Until just a few years ago, there was no generally accepted formal procedure to aid in the management of construction projects. Each project manager had a different system, which usually included the use of the Gantt chart, or bar chart. The bar chart was, and still is, quite useful for illustrating the various items of work, their estimated time durations, and their positions in the work schedule as of the report date represented by the bar chart.
However, the relationship that exists between the identiﬁed work items is by implication only. On projects of any complexity, it is difﬁcult, if not virtually impossible, to identify the interrelationships between the work items, and there is no indication of the criticality of the various activities in controlling the project duration.
The development of the critical path method (CPM) in the late 1950s provided the basis for a more formal and systematic approach to project management.
Critical path methods involve a graphical display (network diagram) of the activities on a project and their interrelationships and an arithmetic procedure that identiﬁes the relative importance of each activity in the overall project schedule. These methods have been applied with notable success to project management in the construction industry and several other industries, when applied earnestly as dynamic management tools.
Also, they have provided a much- needed basis for performing some of the other vital tasks of the construction project manager, such as resource scheduling, ﬁnancial planning, and cost control.
Today’s construction manager who ignores the use of critical path methods is ignoring a useful and practical management tool.
In the early 2000’s there was a boom period in the apartment market with a number being constructed concurrently. What was evident was the lack of skill in planning these projects past the superstructure phase.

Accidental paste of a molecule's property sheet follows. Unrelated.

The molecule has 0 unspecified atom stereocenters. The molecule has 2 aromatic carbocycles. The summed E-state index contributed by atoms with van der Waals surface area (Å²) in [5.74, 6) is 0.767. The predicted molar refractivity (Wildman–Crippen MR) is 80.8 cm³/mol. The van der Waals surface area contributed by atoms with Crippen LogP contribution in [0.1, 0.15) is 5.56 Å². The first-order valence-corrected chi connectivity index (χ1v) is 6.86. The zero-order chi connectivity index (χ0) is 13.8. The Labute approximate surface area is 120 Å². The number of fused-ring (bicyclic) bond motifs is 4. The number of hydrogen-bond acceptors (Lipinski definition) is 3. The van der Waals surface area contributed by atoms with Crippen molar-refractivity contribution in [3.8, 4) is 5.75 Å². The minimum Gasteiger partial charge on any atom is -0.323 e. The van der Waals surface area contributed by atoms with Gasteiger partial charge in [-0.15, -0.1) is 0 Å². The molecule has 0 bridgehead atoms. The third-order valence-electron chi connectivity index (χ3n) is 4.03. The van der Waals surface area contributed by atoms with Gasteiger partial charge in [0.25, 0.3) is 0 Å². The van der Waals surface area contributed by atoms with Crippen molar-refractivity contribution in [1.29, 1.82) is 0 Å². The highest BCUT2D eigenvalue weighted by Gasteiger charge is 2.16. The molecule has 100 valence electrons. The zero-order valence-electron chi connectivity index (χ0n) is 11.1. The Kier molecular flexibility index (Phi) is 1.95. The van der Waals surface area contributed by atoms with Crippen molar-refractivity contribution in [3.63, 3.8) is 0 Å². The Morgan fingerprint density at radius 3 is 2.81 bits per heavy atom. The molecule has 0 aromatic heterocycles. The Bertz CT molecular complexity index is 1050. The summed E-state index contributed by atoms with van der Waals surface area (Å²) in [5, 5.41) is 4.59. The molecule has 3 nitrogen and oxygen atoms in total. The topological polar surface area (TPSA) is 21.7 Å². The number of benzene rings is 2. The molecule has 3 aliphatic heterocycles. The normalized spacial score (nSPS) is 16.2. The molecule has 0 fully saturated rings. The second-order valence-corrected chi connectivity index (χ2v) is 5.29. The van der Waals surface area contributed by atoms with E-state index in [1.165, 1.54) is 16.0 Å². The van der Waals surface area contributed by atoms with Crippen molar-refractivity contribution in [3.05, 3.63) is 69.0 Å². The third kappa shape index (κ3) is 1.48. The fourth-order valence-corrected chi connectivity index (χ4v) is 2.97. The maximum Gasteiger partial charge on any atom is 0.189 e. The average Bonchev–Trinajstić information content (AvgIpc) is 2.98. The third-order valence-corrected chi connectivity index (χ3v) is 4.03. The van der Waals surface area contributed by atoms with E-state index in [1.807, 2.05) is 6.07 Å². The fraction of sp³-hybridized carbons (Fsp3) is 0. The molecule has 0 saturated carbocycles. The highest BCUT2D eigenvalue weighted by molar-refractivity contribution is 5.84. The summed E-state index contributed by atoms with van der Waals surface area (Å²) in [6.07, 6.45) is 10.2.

Many apartments buildings had from 10 – 30 small shoebox size apartments on each floor and an average of 8 – 10 floors, this made a required number of resources in a small place at the same time. Some projects I was asked to review were impossible and just could not be completed in the timeframe, as too many trades were required to be inside a room in short space of time. There were some obvious errors like paint drying time was not allowed for; tiles were being laid at the same time as the ceiling was being painted.
Projects that I was involved with at the planning stage were resource leveled so there was no doubling up of resources. Projects were completed as planned.
The right time for professional planning
The right time to get professional planning is in the design stage. We can advise on possible quicker methods of construction so the project is more efficient and better timeframes indicated. Our involvement does not end at the tender phase, there is a lot to be gained for either the client / developer or the construction company. A lot of emphasis is placed on the project duration. This needs to be monitored on fortnightly / monthly basis to make sure there is an independent record/report of all construction and project activities. Any extension of time (EOT) can then call on this information as required. Any delay by the client or builder can be quickly analysed and a report can be produced. This takes the uncertainty out of construction programme issues.